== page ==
Fluoridation Regulation | Chemical & Engineering News
Volume 89 Issue 18 | p. 2 | Letters
Issue Date: May 2, 2011

Fluoridation Regulation

Department: Letters

Contrary to the assertions of George Van Dyke Tiers, the EPA Office of Pesticide Programs was justified in accepting the objections submitted by the Fluoride Action Network (FAN) and others on the use by Dow AgroSciences of sulfuryl fluoride (ProFume) as a postharvest food fumigant (C&EN, Feb. 28, page 5).

Any independent review of FAN’s objections on this matter, submitted over a period of eight years, will indicate that they were science based and well documented—see Objectors’ Consolidated Objections at www.fluoridealert.org/pes ticides/sf.nov.2006.submission.pdf.

The problem for Dow is that American children are already being overexposed to fluoride from other sources (especially fluoridated water). This has resulted in 41% of 12- to 15-year-olds having some form of dental fluorosis (an indicator of overexposure to fluoride before the permanent teeth have erupted). Thus the notion of allowing further additions of fluoride from another source is totally unacceptable.

Nor is Tiers correct in his assertion that the tolerances (residues allowed in or on a food commodity) for the fluoride ion resulting from the breakdown of sulfuryl fluoride permitted by EPA were negligible. The tolerances for fluoride were exceptionally high. For example, EPA set a fluoride tolerance for wheat flour at 125 ppm. That is certainly not negligible as a simple calculation will show. Three slices of bread (about 75 g of wheat) made from wheat flour at 125 ppm fluoride would contain 9 mg of fluoride. For a 25-kg child this would produce a dosage of 0.36 mg/kg, which exceeds the dosage that can cause acute toxicity.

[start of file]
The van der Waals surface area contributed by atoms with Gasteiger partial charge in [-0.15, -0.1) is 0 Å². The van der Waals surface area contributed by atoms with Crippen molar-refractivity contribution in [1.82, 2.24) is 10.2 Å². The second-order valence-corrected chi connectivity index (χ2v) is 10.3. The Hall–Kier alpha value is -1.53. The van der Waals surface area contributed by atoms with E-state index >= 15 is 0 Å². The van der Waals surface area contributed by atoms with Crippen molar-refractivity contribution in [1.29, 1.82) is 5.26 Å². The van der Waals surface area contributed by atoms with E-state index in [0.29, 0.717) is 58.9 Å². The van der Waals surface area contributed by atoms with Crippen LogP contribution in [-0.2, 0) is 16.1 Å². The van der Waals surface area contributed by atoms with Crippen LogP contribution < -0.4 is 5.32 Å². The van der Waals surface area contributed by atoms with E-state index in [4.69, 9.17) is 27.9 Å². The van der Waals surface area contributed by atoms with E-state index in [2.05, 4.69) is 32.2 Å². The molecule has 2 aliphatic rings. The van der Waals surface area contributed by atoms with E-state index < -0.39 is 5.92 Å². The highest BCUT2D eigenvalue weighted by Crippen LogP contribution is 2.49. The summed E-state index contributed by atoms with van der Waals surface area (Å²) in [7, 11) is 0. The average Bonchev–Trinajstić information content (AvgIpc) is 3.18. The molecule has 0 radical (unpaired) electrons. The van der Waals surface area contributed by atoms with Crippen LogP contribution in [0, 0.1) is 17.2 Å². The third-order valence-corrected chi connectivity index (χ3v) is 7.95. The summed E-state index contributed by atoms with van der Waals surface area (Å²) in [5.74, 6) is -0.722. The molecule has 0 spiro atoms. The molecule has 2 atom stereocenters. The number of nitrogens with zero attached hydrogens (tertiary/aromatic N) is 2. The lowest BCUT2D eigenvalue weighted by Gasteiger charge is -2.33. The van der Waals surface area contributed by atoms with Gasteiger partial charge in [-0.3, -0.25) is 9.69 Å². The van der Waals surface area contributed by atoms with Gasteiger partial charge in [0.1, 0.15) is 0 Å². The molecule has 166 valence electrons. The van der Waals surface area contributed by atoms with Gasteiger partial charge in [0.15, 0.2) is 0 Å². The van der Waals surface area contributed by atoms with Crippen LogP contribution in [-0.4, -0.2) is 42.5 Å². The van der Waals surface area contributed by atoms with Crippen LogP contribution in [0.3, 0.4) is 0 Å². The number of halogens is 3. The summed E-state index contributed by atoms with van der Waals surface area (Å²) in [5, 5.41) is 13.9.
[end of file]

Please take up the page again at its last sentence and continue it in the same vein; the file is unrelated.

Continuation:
Unfortunately, all the divisions of EPA are not speaking with the same voice on fluoride’s dangers. While EPA’s Office of Pesticide Programs was announcing the phaseout of the use of sulfuryl fluoride, EPA’s Office of Water was making it clear that it was going to set a new maximum contaminant level goal (MCLG) for fluoride that would protect the water fluoridation program. Consideration of a supposed benefit should not influence what is deemed to be safe enough to protect the whole population from harm.

If the Office of Water were to apply an appropriate margin of safety to known health effects, a new MCLG would have to be set below 1 ppm fluoride and thus force an end to water fluoridation forthwith. If Tiers wants to find some politics operating behind EPA’s decisions, this would be a better place to look.

Paul Connett
Director, Fluoride Action Network
Professor Emeritus of Chemistry, St. Lawrence University
Canton, N.Y.

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